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Posted in Considering Leaving Job, Creating Career Goals, Leaving Current Job, Redundancy, Starting New Job

How to Succeed in Your New Job

When you secure your new job or take the next step in your career you will face many challenges. At ATR Solutions we feel as a recruitment consultancy that our role is not just to help you find a new role, but to help ensure that you succeed in your new position, below are some helpful suggestions:-

Create a good First Impression
As you first start your new role it is imperative that your new work colleagues and managers initially have a very positive impression of you.   Your attitude will define how others see you and as such you need to be approachable, helpful and enthusiastic.  Show commitment to your new employer by working hard and putting in the hours that are required for you to be successful in your new role.

Build good working relationships
You should be looking to build good working relationships not just with those you have direct contact with but others throughout your new employer.   Get to know the key people throughout the company and introduce yourself especially to the top performers at your level so you can learn from them.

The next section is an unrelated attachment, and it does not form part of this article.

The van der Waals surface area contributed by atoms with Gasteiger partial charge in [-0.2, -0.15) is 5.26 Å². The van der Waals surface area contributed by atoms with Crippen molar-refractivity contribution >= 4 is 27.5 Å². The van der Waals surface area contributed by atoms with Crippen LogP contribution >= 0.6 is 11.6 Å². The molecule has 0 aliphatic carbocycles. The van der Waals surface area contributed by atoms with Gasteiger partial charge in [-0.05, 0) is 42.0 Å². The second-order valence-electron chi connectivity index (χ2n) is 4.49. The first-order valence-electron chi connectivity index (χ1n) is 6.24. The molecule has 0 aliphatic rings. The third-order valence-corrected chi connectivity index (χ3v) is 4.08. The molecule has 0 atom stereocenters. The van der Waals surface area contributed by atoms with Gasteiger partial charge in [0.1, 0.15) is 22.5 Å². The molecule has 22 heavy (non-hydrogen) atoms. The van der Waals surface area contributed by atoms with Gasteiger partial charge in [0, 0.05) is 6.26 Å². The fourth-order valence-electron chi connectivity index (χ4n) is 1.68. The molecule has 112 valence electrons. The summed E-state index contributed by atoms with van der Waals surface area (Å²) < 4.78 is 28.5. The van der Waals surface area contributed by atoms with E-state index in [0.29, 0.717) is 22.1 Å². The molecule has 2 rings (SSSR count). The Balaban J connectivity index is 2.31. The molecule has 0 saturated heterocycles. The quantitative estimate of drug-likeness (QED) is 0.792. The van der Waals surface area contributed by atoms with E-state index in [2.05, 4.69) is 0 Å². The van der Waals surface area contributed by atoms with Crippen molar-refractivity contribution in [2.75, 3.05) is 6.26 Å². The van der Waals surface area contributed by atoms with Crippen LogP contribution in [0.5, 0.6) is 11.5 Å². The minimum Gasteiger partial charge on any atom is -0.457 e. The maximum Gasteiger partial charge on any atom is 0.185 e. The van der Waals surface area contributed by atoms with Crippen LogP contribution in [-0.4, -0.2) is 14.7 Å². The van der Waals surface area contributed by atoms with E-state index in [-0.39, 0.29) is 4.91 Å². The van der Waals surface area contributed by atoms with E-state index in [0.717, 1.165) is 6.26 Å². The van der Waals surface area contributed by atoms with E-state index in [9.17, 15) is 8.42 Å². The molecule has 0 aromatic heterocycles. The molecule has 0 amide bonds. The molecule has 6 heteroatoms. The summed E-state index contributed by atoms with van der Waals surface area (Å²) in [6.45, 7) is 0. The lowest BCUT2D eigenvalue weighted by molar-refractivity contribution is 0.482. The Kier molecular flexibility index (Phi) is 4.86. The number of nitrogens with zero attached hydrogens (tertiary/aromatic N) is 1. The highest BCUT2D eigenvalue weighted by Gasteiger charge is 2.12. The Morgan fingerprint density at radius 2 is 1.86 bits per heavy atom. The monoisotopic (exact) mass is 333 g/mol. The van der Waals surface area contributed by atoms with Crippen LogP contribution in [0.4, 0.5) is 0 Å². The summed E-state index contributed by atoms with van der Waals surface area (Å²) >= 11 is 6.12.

Research goes a long way
It is always important to do your research on your potential new employer when you are going for an interview but it is equally important to do further research on your new employer after you have been successful in in receiving a job offer.  Get to know the company’s culture, their core values and working practices so that you can successfully adapt to their working environment and adopt the principles of your new employer. When you are starting out in your new role it is important to acknowledge and realise the potential challenges that may need to be overcome for you to be successful in your new position.

Using your initiative
Often when someone new comes into a business they can have a unique perspective on the company’s current business processes, and often can see ways in which processes can in fact be improved. It shows initiative to put forward recommendations for potential improvements.
However your recommendations should be reasonable and justified and you should avoid trying to change things simply to make an impact. As advised earlier it is important that you have taken the time to understand your new employers working environment and culture before putting forward your ideas as this could result in resentment towards you if you are not careful.

Dress for Success
Many companies have different dress codes so it’s important to ensure that you fit in to the environment and culture within your company – so if Friday is dress down day you don’t want to be the only one coming into work on a Friday in full business dress. However in general you should always appear smart and where possible wear the type of clothes you would need for the next grade  up – if you look the part, it has been proven you are more likely to gain promotion.

If you have any questions regarding this article or require further information, please call us on 0844 2577 888.